As the first floor session of the new legislature begins today (Tuesday), one state lawmaker recalls how "A lot can happen in 50 years."
Wisconsin Senator Fred Risser is now the longest-serving state representative in the state and the nation. The Madison Democrat was elected to the state Assembly in 1956, and served with 11 different governors. Risser was born and raised in the same community he represents, and comes from four generations of politicians. "My father served in the state senate for 12 years, and my grandfather served in the assembly for a while and my great grandfather served in both the senate and the assembly, so we have roots about as deep as they can be in this community. And I think that all helps."
Risser says things have changed in 50 years, including the availability of computers and telephones. Also, Risser says people are paying more attention to environmental issues, ethics, healthcare, diversity and governmental expenses. "When I started out in the state legislature there was only one woman out of 133 legislators. Now close to one-third of the legislators are women and I think that's good. I think the time is coming when maybe even a majority will be women."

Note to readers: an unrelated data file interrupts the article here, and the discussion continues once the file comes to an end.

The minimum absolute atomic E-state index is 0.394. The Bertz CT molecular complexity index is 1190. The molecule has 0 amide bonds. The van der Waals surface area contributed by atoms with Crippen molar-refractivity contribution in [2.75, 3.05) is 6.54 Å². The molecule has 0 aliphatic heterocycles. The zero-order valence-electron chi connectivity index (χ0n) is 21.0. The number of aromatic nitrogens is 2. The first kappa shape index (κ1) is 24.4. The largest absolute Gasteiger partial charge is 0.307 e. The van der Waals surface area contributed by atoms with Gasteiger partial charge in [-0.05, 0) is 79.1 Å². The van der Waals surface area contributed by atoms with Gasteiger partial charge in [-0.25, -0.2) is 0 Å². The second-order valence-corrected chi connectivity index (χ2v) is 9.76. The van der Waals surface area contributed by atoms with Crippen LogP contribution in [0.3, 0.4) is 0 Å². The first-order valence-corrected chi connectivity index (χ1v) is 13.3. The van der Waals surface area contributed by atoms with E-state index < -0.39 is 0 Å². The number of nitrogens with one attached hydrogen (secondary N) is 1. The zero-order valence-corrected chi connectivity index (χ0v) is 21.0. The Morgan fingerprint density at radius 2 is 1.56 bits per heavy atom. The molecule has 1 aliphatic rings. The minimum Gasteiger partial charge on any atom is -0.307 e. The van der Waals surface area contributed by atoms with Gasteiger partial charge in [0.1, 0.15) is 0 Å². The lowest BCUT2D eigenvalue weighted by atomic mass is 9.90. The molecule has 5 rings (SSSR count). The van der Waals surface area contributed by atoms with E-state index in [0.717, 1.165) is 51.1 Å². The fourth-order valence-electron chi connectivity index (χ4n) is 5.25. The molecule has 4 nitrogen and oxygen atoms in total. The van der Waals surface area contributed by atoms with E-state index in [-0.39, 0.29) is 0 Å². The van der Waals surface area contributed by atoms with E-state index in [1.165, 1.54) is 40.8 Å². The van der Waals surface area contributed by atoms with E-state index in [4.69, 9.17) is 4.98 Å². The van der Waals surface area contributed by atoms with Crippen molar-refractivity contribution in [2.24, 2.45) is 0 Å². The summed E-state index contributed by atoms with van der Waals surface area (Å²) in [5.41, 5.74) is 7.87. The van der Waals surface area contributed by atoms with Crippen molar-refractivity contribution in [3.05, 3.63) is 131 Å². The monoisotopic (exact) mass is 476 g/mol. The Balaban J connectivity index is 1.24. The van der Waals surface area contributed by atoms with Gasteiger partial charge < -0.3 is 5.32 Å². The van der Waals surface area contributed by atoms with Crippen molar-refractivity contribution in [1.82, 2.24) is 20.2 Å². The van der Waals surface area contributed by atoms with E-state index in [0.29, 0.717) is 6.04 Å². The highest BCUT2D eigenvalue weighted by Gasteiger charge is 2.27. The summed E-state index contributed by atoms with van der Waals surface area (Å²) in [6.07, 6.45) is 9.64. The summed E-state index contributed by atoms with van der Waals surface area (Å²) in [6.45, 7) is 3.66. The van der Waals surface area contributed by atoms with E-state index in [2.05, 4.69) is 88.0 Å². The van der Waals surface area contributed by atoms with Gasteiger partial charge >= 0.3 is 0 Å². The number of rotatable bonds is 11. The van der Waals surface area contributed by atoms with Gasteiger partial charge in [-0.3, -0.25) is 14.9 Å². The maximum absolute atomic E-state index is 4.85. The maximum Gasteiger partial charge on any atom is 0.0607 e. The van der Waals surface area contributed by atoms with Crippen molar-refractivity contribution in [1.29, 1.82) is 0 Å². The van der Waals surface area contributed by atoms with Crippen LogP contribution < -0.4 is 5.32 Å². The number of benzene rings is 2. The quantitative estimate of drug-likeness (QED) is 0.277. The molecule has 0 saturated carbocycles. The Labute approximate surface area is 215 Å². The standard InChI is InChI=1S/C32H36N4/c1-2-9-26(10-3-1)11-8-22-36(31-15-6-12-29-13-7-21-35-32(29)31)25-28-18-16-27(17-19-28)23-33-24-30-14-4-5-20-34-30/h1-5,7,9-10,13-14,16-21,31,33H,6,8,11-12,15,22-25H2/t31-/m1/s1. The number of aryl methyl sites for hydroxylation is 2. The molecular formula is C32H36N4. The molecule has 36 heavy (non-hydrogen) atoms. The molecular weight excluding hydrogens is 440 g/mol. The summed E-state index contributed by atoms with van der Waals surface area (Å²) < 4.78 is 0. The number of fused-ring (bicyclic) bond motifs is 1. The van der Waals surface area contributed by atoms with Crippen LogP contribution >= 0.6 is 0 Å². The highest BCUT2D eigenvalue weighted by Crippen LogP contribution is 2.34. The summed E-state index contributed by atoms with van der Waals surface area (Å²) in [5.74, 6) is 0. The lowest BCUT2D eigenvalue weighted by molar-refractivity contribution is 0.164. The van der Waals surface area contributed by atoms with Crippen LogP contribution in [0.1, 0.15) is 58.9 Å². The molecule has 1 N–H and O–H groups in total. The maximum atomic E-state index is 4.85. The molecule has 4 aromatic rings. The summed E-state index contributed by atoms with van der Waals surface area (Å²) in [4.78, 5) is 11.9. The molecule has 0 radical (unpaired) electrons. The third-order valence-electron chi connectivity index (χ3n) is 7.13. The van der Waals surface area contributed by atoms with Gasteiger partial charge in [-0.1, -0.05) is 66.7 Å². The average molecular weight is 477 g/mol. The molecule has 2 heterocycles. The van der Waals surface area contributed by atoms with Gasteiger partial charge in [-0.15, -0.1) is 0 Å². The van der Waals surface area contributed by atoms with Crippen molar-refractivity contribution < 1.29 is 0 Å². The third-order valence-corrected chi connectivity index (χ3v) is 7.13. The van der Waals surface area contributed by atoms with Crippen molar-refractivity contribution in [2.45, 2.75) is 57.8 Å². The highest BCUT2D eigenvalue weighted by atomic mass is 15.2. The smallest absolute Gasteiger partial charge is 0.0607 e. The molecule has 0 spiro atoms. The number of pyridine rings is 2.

Risser recalls how close he was to Earth Day Founder Gaylord Nelson, saying he was a remarkable individual, who did a lot for the state, country and the world. But Risser admits he didn't realize at the time what his friend was capable of accomplishing. "A little bit of history, Gaylord Nelson was the one that defeated my father when he ran for the state senate in 1948."
Despite the invention of modern conveniences, Risser says he hasn't touched the elevator in 25 years. He just takes the stairs. Also, the man — who'll turn 80 in May — can be seen riding his bicycle around Madison during his lunch hour, logging up to 25 miles a trip. Maybe that's one reason for his longevity.
Risser was just sworn in as Senate President for the fourth time. He was first elected in 1979. Dwight Eisenhower was U.S. president when Risser was first elected to the state Assembly in 1956.